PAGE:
2012 – darkness on the edge of town ~ jessie cole

Before I can finally settle into my writing groove for this year (I know it’s nearly March) there’s one review that’s been on my mind lately. It’s been sitting half-finished, on my computer’s desktop for longer than I care to admit. It’s about time I finished what I started – which I can see becoming a theme for the year.

Darkness on the Edge of Town

Jessie Cole // Published in 2012

darknessontheedgeoftown

Bruce Springsteen’s best songs celebrate the eternal outcast, still hoping to somehow make things right again.

It’s a thematic preoccupation he shares in common with Australian author, Jessie Cole. Her debut novel, Darkness on the Edge of Town, features a Springsteen-inspired title and a small cast of outsiders that would surely make The Boss proud.

Vincent lives out of town in a rundown shack hidden in bushland on the side of a mountain. He’s nearly forty, with a long string of ex-girlfriends and a physically demanding, dead-end job. His spare time is spent at the pub or coaching the local junior footy team.

The one success of Vincent’s life is his kind-hearted, introspective daughter, Gemma. She’s sixteen, and looks after her father as she would a child, making sure he has lunch to take to work and a meal ready for him when he gets home.

Coming home down the winding mountain road late one night, Vincent finds an upturned car, its engine still running, just outside the entrance to his house. He finds the driver, a young woman, crouching in the gravel by the side of the road, precariously close to the steep drop down the mountainside. One arm hangs limp by her side. In the other, she’s holding a badly injured baby.

Vincent helps the woman and her child inside, and does his best to make them comfortable as they wait for the ambulance to make its way up the mountain.

Days later, the woman, Rachel, unexpectedly returns to Vincent’s house. Bruised and weak, alone, her arm in plaster, she says little. When it’s clear that Rachel has nowhere else to go, Vincent reluctantly asks her to stay. Caring for Rachel’s injuries, both physical and psychological, forces an awkward intimacy between the two.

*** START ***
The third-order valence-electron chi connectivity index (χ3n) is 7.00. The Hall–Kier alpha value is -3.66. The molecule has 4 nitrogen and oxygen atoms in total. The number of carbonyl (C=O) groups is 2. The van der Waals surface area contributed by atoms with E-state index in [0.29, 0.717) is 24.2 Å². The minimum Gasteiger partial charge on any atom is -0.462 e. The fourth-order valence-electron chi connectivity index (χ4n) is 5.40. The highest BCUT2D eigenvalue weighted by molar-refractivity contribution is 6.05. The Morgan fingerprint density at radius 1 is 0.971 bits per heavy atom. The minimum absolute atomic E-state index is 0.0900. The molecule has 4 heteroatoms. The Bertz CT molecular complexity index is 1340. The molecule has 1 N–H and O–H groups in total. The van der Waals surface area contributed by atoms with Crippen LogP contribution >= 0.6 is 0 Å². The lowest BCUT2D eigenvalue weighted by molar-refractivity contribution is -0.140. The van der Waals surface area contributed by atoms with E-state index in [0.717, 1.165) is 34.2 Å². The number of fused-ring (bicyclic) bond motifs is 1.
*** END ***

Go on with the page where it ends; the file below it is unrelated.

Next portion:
Gemma is initially suspicious of the beautiful, broken woman her father has brought into their house, as well as his reasons for letting her stay. She’s not the only one. It’s not too long before ugly rumours about Vincent and the woman he’s hiding in his house make their way into town.

When a middle-aged man from the city turns up in town, asking questions about Rachel and her baby, Vincent and Gemma begin to understand what Rachel was running from.

Darkness on the Edge of Town is relentless. Right from the opening scene, Cole manages to strike the right level of intensity and maintains that pace throughout. She writes about characters on the edge – not only literally on the edge of town, but also on the edge of adulthood, the edge of poverty, the edge of language. It’s the precariousness of this balance, this strange, liminal space in which this novel takes place that lends it such an incredible sense of tension.

The novel is narrated by both Vincent and Gemma, in simple, unadorned language that lends an air of authenticity to Cole’s characters. Though the story focuses on Vincent and Rachel, Cole takes great care to ensure that Gemma’s story isn’t lost, and it’s in Gemma’s sections that some of Cole’s most insightful observations take shape. Gemma’s simultaneous longing for her first sexual experience and her dread of it is particularly well-expressed:

I felt my cheeks go hot and I took another sip of the Jim Beam, hoping Dave wouldn’t see me blush. Even though I’d never been in this situation before – two boys, two girls and a bottle of Jim Beam and Coke – there was something familiar about it. Something sad and sick-feeling. I liked Dave, and I wanted him to like me, but I felt like walking into Mel’s bedroom would be following a sort of script. Some path that had been laid down years before, maybe forever. Like I was part of an old bad movie, and I didn’t want to be.

In the gaps between Vincent and Gemma’s narratives, we see a third thread emerge; the story of the relationship between father and daughter. While Vincent is a caring father, he fails to see what’s right in front of him:

She’s sixteen, my girl, and she’s only just reached that girly stage. Nail polish and lip gloss. She came home from school the other day all dolled up. It was photo day and her friends had taken her aside and done her makeup. I reckon she expected me to hit the roof, to tell her to ‘get that shit off’, but I just looked and didn’t say nothing. She washed it off anyway, soon as she got home.